About The Hulk’s Two Hulk Outs In THE AVENGERS

Being helpful is badass, so let's clear up any confusion about the mechanics of the Hulk's transformations in THE AVENGERS.

About The Hulk’s Two Hulk Outs In THE AVENGERS

Over the last few days I have seen a lot of people online express confusion about the two different Hulk outs in The Avengers. Members of my own family have told me that they thought these scenes, taken together, made no sense. I briefly despaired but then thought the best thing I could do would be to help explain it without being judgmental. I'm taking baby steps here.

Spoilers follow, obviously.

The disconnect for people seems to be in that Bruce Banner Hulks out twice in the film with very different outcomes. The first time he turns into 'The Other Guy' it's on the SHIELD Helicarrier, and he's a rampaging monster who is trying to kill his own teammates. The second time he changes he's in New York City fighting the Chitauri and he's so in control that he even takes commands from Captain America. The film never has anyone really stand up and explain the difference, but it's all there in the movie.

The key is to understand that the circumstances of the two changes are drastically different. The first time Banner - and the rest of the Avengers - has been brought to the boiling point by Loki's staff. Everybody is ready to fight and tempers are short. When an explosion demolishes the lab and sends Banner and Black Widow tumbling into the lower decks, our heroic scientist is already at the end of his rope. Banner, who has been mysteriously holding it together for over a year, has lost control due to magic and injury. That means the Hulk that emerges is an uncontrolled force, a blindly smashing beast that is lashing out at any and everything. It's the version of the Hulk we've already seen - a rage monster.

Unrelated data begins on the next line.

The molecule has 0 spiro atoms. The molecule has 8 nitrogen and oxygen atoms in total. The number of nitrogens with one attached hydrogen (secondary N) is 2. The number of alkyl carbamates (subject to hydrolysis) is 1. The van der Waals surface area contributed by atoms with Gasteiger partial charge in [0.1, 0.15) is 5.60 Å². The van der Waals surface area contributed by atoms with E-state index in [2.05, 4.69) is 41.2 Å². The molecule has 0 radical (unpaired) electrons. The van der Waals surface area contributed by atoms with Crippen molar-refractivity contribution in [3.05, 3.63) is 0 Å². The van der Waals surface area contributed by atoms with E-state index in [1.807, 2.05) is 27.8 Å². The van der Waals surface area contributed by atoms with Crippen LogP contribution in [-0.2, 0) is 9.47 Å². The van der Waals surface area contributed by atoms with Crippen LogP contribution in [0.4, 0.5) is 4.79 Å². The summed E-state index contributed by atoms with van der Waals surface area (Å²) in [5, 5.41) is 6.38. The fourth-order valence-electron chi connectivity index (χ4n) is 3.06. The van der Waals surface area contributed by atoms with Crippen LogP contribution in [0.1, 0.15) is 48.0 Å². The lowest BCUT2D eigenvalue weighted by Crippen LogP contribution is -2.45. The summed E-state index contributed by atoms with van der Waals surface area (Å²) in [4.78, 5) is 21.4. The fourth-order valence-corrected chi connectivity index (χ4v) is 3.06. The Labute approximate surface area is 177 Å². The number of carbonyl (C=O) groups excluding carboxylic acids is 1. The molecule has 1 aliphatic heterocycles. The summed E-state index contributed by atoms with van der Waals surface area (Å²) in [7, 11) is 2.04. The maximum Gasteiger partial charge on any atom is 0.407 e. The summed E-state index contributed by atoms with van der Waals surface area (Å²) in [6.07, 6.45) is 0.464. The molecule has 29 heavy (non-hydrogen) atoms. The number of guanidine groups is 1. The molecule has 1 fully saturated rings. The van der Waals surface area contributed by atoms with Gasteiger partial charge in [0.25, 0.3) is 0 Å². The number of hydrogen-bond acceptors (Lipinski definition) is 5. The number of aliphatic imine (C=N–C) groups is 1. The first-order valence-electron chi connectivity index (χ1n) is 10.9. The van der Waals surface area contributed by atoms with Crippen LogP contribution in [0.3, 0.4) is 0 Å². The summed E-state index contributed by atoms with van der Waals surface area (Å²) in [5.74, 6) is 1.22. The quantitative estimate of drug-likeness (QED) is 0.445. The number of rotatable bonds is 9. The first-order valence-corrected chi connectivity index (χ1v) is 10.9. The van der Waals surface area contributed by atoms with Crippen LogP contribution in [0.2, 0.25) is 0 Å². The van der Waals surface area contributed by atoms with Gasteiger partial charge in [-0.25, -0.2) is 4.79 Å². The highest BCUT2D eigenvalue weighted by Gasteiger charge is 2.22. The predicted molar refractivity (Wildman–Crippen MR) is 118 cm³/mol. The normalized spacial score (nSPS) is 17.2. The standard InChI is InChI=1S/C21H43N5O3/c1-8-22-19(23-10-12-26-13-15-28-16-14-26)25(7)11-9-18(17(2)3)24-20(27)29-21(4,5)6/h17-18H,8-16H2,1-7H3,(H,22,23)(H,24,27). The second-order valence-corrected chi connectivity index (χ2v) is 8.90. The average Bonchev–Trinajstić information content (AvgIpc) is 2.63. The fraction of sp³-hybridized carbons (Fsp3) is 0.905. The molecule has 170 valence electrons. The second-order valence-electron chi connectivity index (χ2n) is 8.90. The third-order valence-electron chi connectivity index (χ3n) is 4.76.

But the circumstances of the second Hulk out are totally different. Banner, fully in control, explains his secret method of dealing with the Hulk - he's always angry. Film Crit Hulk talked about this in his excellent New Yorker piece today, where he said:

FOR YEARS, BANNER BATTLED HIS OWN MIND AND MERELY TURNED OUT THAT FEAR OF HIS OWN ANGER WAS A TRAP. REALLY, HE HAD TO UNDERSTAND IT. TO RECOGNIZE IT AND ACCEPT IT. AND THAT’S PRECISELY WHAT BROUGHT GENUINE CONTROL.

This is the key. Banner is no longer trying to repress his rage. He accepts it and uses it, channels it. That means when he needs it  - like when the Chitauri are demolishing New York City - it's there for him to direct in the right way. Anger doesn't have to be formless and without target. It can be used wisely, even constructively. It's what powers social revolutions and what leads people to fight injustice. Anger, Johnny Rotten once said, is an energy.

But it can be a dangerous energy, one that is easy to misuse and which can become uncontrollable. That's what happened in the first Hulk out.

So it's simple, and it's all in the movie. And it's a great direction for the cinematic Hulk.

Devin Faraci's photo About the Author: A ten year veteran of writing for the web, Devin has built a reputation as a loud, uncompromising and honest voice – sometimes to the chagrin of his readers, but usually to their delight.
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